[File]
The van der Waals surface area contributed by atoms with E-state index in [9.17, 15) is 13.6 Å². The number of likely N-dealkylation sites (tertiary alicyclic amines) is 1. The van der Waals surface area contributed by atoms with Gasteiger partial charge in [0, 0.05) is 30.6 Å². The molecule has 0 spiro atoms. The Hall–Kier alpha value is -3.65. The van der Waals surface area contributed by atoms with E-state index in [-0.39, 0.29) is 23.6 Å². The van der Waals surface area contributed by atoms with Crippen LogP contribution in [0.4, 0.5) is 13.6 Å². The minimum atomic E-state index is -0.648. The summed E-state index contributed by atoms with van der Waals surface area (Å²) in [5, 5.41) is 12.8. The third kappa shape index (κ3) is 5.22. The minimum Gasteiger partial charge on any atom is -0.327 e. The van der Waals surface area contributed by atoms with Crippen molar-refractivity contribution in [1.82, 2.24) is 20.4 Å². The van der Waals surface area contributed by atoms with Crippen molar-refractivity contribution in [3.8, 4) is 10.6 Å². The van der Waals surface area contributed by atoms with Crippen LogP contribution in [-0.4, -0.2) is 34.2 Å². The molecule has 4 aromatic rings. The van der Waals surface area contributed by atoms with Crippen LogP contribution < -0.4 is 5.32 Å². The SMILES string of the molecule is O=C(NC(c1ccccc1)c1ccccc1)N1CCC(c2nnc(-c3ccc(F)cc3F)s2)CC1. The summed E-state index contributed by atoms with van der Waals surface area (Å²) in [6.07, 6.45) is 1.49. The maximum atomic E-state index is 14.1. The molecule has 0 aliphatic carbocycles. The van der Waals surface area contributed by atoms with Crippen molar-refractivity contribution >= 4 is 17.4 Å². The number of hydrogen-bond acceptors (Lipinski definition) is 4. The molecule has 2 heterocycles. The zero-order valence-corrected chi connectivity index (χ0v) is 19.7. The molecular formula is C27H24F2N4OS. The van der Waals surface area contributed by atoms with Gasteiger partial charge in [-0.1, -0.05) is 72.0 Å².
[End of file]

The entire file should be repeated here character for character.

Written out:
The van der Waals surface area contributed by atoms with E-state index in [9.17, 15) is 13.6 Å². The number of likely N-dealkylation sites (tertiary alicyclic amines) is 1. The van der Waals surface area contributed by atoms with Gasteiger partial charge in [0, 0.05) is 30.6 Å². The molecule has 0 spiro atoms. The Hall–Kier alpha value is -3.65. The van der Waals surface area contributed by atoms with E-state index in [-0.39, 0.29) is 23.6 Å². The van der Waals surface area contributed by atoms with Crippen LogP contribution in [0.4, 0.5) is 13.6 Å². The minimum atomic E-state index is -0.648. The summed E-state index contributed by atoms with van der Waals surface area (Å²) in [5, 5.41) is 12.8. The third kappa shape index (κ3) is 5.22. The minimum Gasteiger partial charge on any atom is -0.327 e. The van der Waals surface area contributed by atoms with Crippen molar-refractivity contribution in [1.82, 2.24) is 20.4 Å². The van der Waals surface area contributed by atoms with Crippen molar-refractivity contribution in [3.8, 4) is 10.6 Å². The van der Waals surface area contributed by atoms with Crippen LogP contribution in [-0.4, -0.2) is 34.2 Å². The molecule has 4 aromatic rings. The van der Waals surface area contributed by atoms with Crippen LogP contribution < -0.4 is 5.32 Å². The SMILES string of the molecule is O=C(NC(c1ccccc1)c1ccccc1)N1CCC(c2nnc(-c3ccc(F)cc3F)s2)CC1. The summed E-state index contributed by atoms with van der Waals surface area (Å²) in [6.07, 6.45) is 1.49. The maximum atomic E-state index is 14.1. The molecule has 0 aliphatic carbocycles. The van der Waals surface area contributed by atoms with Crippen molar-refractivity contribution >= 4 is 17.4 Å². The number of hydrogen-bond acceptors (Lipinski definition) is 4. The molecule has 2 heterocycles. The zero-order valence-corrected chi connectivity index (χ0v) is 19.7. The molecular formula is C27H24F2N4OS. The van der Waals surface area contributed by atoms with Gasteiger partial charge in [-0.1, -0.05) is 72.0 Å².